Remember when you were a kid and you would say something really mean to your mom? And then Mother’s Day would roll around and you would write one of those “thanks for putting up with me” mea culpa cards? Yeah? Well a whole heck of a lot of us are still waiting for cards from these folks*:
- All the companies that have fired, demoted, or refused to hire or accommodate pregnant workers and put their health at risk because they need more frequent bathroom breaks on the warehouse floor, or temporary lifting restrictions, or other simple pregnancy-related accommodations.
- And legislators like South Dakota State Rep. Wayne Steinhauer, who dismissively stated that if an employer refuses to provide a pregnant worker a simple accommodation so she can continue working safely, “It’s not prison. [She] can quit!”
But, really, cards won’t cut it. For members of Congress who claim solidarity with women and families, now is the time to lead—support the Pregnant Workers Fairness Act.
The Pregnant Workers Fairness Act (PWFA) requires employers to provide reasonable accommodations to pregnant workers who experience limitations in their ability to work due to pregnancy, unless doing so would impose an undue hardship on the employer—just like the ADA requires employers to do for disabilities.
This bill is urgently needed because it’s 2019, and too many pregnant workers are still being pushed onto unpaid leave or off the job entirely when they ask for simple accommodations at work—like a bottle of water at their work station, or a stool to sit on at a cash register—so they can continue to work safely and provide for their families. Being unnecessarily forced onto unpaid leave or even fired can be absolutely devastating to a pregnant worker and her family, who lose income at the very moment their financial needs are growing. And those who are most likely to need an accommodation, but most likely to be denied one, are workers in low-wage jobs who are least able to afford losing their income at this critical time.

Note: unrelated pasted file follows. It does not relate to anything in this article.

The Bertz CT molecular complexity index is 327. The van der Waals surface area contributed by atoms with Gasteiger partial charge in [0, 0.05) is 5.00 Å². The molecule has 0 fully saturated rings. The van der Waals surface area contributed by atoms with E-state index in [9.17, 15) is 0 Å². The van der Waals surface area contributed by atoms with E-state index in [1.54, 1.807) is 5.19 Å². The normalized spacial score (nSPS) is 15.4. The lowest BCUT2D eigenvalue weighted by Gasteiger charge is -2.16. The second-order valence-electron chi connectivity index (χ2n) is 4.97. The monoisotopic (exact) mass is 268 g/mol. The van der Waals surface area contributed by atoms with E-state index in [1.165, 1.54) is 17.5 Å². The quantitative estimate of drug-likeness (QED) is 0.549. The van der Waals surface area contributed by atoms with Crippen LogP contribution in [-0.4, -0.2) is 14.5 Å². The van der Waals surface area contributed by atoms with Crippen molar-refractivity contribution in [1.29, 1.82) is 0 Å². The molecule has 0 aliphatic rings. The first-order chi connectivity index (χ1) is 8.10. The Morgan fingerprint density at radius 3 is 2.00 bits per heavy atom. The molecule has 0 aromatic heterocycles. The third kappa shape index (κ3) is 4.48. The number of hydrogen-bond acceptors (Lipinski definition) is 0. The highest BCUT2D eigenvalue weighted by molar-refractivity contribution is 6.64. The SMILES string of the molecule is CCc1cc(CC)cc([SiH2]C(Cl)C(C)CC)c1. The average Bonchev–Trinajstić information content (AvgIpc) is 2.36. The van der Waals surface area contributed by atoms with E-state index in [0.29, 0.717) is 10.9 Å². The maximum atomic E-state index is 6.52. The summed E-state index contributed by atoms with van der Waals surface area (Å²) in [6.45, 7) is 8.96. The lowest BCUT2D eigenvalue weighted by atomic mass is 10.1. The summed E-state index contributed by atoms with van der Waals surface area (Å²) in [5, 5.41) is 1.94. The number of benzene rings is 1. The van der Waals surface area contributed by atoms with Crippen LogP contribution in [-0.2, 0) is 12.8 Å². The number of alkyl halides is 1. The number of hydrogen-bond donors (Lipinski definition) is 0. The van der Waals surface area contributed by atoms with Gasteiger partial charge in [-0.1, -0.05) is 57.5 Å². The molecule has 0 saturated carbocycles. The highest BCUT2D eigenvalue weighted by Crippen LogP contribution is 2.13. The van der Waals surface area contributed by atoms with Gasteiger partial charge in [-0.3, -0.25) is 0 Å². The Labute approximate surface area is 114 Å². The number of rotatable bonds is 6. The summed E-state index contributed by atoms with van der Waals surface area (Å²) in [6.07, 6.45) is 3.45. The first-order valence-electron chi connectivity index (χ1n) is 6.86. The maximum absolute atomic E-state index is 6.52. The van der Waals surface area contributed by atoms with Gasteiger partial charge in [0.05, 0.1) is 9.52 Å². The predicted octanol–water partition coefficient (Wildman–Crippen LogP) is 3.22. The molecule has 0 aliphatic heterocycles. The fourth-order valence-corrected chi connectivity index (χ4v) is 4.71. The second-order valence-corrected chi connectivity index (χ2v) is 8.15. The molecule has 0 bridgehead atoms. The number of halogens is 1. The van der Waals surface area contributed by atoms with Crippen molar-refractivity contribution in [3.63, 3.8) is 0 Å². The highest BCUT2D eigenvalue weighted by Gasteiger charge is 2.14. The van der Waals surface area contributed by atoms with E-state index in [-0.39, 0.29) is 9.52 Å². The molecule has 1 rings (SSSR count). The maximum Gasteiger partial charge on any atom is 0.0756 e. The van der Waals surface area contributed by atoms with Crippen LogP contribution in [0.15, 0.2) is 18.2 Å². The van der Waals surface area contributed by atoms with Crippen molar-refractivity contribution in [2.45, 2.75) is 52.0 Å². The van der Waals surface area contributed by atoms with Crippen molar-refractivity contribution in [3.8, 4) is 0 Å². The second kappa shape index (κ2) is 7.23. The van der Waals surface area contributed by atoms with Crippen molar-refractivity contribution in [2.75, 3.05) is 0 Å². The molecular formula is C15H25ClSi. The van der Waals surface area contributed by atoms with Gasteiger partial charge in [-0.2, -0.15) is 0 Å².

The real kicker here is that employers are denying pregnant workers these accommodations EVEN THOUGH these employers provide them to other workers with similar limitations—like workers with disabilities or workers who have been injured on the job! But if you can’t lift that box because of your pregnancy…hmm hmm hmm. We aren’t accommodating you.
Red and blue state legislators are increasingly working to put an end to this deeply unfair and deeply harmful practice by passing state equivalents of the PWFA. Twenty-five states and the District of Columbia have enacted bills or Executive Orders requiring certain employers to provide accommodations to pregnant employees at work. North Carolina and Kentucky are the most recent states to join the movement, with an Executive Order from the North Carolina Governor in December and a strong bipartisan bill passing Kentucky’s legislature in March. In just the last six years, 20 bills have passed—all with bipartisan support AND, in the majority of cases, with unanimous or near unanimous support. From South Carolina to New York, Kentucky to Illinois, West Virginia to Washington, state lawmakers are recognizing these are common-sense, common ground bills.
And businesses also get it: when South Carolina passed their PWFA last May, business voices heralded it as a “development that all workers and managers can cheer” because it provides clarity about workers’ rights and managers’ responsibilities.
This momentum is amazing—but where you happen to live in the U.S. shouldn’t determine whether you receive the accommodation you might need to continue working through your pregnancy. That is why we need the federal Pregnant Worker Fairness Act.
A pregnant worker should not be forced to choose between her job and the health of her pregnancy.
*If this blog sounds familiar, that’s because it is. We asked Congress to support the PWFA when it was re-introduced around Mother’s Day back in 2017. While more and more states have passed state PWFAs since then, Congress still hasn’t acted… So here we are again, renewing our call for legislative action, not cards.